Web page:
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[My apologies if you are seeing this for the second time. The first
email was apparently lost in transit, and so I am resending it now.]
A short while ago, I wrote a story in a weblog diary that managed to
work its way onto this list. Normally I wouldn't post this kind of
thing here, figuring that this topic has been already discussed to
death, but since the diary draft made it here (and seemed to spark
some, ah, interesting responses), I feel obligated to follow up and
point you to the final version.
For those who didn't read it, in the story I shared a programming
puzzle that I solved a year of so ago when using XSLT to transform XML
documents into LaTeX documents (and also HTML documents, but I didn't
mention this in the diary). I also shared my concerns about XSLT's
lack of support for nuts-and-bolts programming, often required to fill
minor gaps in XSLT's built-in transformation support. To illustrate
my point I used a small example problem, having to do with the
manipulation of the text within the elements of my documents. It's a
problem that, while common in many XML transformation jobs, was
surprisingly awkward to solve within XSLT. Since XSLT's support for
processing the text within elements was limited, it seemed natural
to fill the gaps with a little XSLT programming, which would let me
process the text in passing, in context, and in a highly portable way.
But no elegant solution was to be found.
Some people, having read the diary draft, have dismissed the ideas it
contains because they were explained in the context of an XML-to-LaTeX
transformation problem, certainly not XSLT's forte. However, the
points I made hold just as strongly for XML-to-XML and XML-to-HTML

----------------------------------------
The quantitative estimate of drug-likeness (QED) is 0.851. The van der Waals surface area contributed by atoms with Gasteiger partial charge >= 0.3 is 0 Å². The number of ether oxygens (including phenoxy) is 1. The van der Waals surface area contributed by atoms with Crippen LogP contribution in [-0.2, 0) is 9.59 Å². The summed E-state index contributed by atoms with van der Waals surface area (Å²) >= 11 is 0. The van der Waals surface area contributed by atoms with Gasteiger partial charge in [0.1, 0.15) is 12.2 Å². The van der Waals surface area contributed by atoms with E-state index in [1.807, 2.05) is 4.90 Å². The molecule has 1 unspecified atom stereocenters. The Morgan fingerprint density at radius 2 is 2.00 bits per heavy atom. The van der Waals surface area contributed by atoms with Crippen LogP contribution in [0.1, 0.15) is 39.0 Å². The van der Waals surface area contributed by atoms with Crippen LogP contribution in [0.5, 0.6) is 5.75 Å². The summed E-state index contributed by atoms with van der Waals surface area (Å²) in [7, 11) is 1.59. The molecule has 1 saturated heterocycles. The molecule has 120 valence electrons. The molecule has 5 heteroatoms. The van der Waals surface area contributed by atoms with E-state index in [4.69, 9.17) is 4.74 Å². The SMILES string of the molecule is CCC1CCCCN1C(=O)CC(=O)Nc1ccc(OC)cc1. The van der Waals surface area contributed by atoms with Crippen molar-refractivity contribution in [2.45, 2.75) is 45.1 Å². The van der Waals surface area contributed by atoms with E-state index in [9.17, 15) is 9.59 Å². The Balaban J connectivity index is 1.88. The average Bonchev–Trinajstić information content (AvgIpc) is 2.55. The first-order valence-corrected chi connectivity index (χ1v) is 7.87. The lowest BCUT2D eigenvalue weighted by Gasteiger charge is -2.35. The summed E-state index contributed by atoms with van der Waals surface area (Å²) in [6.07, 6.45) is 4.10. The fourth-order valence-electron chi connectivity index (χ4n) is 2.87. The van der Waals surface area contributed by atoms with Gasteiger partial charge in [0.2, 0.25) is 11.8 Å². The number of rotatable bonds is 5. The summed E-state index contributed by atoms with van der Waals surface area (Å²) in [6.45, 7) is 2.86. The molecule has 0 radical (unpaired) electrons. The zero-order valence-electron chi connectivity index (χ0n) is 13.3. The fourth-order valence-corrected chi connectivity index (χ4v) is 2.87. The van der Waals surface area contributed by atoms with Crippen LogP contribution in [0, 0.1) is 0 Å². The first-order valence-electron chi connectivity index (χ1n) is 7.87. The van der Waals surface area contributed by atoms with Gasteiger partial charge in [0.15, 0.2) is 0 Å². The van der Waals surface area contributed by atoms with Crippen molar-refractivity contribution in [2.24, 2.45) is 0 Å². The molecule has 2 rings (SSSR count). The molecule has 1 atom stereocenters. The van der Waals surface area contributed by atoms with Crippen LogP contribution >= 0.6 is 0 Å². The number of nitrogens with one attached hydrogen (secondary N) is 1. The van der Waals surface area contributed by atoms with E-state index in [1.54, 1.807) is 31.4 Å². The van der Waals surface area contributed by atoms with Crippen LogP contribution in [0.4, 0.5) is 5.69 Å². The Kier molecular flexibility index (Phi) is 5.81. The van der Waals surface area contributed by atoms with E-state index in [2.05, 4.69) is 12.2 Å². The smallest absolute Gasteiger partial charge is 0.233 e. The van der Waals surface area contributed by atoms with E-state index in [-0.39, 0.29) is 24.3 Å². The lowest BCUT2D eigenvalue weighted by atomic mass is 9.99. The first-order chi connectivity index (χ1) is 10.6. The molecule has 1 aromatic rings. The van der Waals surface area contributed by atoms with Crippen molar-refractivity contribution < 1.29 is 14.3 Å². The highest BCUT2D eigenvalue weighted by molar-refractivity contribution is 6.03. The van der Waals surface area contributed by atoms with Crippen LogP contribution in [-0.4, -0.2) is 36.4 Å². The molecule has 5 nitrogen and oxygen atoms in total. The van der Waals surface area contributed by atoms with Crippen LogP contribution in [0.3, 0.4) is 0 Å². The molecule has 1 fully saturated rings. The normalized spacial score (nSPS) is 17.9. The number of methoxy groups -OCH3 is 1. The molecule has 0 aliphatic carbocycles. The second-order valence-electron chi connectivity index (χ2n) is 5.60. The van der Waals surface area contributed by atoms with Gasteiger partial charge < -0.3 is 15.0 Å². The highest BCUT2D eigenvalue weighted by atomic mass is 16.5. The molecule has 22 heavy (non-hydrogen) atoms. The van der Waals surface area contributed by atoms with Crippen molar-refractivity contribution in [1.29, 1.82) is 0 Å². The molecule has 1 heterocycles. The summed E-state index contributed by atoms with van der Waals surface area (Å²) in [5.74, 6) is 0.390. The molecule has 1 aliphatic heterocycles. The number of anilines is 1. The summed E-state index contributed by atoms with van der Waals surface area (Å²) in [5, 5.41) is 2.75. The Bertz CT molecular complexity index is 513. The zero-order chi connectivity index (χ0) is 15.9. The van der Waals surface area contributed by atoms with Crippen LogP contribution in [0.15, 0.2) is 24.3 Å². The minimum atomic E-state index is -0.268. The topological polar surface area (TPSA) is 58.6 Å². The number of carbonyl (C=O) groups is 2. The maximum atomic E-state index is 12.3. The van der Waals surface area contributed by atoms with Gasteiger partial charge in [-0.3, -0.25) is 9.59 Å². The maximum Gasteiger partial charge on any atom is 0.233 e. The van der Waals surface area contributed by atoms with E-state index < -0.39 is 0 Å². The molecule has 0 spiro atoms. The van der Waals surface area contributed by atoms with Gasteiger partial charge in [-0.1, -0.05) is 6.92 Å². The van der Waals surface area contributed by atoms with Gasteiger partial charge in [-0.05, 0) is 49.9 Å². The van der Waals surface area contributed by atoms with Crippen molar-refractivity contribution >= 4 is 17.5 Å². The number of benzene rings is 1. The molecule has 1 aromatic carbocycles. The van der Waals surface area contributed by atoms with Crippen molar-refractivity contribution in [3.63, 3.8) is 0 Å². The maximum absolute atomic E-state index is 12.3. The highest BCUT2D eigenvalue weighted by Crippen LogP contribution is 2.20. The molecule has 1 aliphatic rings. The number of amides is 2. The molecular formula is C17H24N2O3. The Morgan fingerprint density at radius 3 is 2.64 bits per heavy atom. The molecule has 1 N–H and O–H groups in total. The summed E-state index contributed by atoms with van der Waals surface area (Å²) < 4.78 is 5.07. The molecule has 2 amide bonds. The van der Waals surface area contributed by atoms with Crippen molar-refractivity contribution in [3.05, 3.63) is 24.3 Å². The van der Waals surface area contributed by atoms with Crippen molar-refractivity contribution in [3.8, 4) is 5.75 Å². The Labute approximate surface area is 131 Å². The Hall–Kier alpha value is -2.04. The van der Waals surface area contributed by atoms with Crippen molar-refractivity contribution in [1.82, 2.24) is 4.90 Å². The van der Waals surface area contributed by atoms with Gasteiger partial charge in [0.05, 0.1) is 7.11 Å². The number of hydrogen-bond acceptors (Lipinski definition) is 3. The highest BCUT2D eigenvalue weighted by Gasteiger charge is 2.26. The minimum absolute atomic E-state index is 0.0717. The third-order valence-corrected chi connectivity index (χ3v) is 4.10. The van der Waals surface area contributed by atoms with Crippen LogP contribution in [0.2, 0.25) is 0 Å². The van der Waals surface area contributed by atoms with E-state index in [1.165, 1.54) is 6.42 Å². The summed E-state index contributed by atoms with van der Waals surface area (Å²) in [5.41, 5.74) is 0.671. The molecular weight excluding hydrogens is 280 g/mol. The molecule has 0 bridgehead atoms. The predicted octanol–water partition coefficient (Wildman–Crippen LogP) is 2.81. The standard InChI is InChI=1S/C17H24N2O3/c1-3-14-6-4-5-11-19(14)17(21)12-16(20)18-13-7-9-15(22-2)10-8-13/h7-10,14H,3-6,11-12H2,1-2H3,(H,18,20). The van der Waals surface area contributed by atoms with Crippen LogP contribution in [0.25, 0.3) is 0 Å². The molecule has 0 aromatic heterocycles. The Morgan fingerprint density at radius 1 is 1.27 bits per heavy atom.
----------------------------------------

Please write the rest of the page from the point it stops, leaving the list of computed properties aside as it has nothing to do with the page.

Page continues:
transformations. In short, I suggest that XSLT provides half of a good
solution. It makes it easy to transform element structures but falls
short on the other half of the job -- transforming the stuff inside
the elements. 
This limitation wouldn't be so bad if it weren't so difficult to write
nuts-and-bolts code in XSLT. Again, XSLT seems to provide only half
of a good solution. While it mandates a functional style of
programming, many common functional-programming idioms have no
convenient XSLT representation, and those that do are often grotesque.
(One has only to browse the online repositories of XSLT code to see
what I mean.) This deficiency makes gap-filling measures difficult.
(It is interesting to compare DSSSL to XSLT in this regard. The two
seem like mirrored reflections of each another. Where DSSSL is rich
in nuts-and-bolts programming support, XSLT is weak. Where XSLT
shines with domain-specific convenience, DSSSL is lackluster. I'd be
interested to know how criticisms of DSSSL influenced the design of
XSLT 1.0. Did people think that DSSSL required too much programming?)
After I posted my diary story on kuro5hin.org, a number of regulars on
the site read it and suggested that I give it a good editing pass to
fix obvious deficiencies and then submit it to the general readership
of the site, which I did. You can find the article here, along with
the follow-on discussion:
While I am open to any comments and criticisms you may have about my
ideas, I would ask that you respond only to what is written in this
message or in the story linked above -- and not to what is written in
the diary entry, which is crude and incomplete.
Thanks for your time and any wisdom you may share.
 There are those who would argue that, if you have the need to
transform the text in your XML documents, the text hasn't been
sufficiently marked up. However, it is often impractical (or
impossible) to dictate that all documents be marked up perfectly.
Sometimes we have little choice but to take what we are given.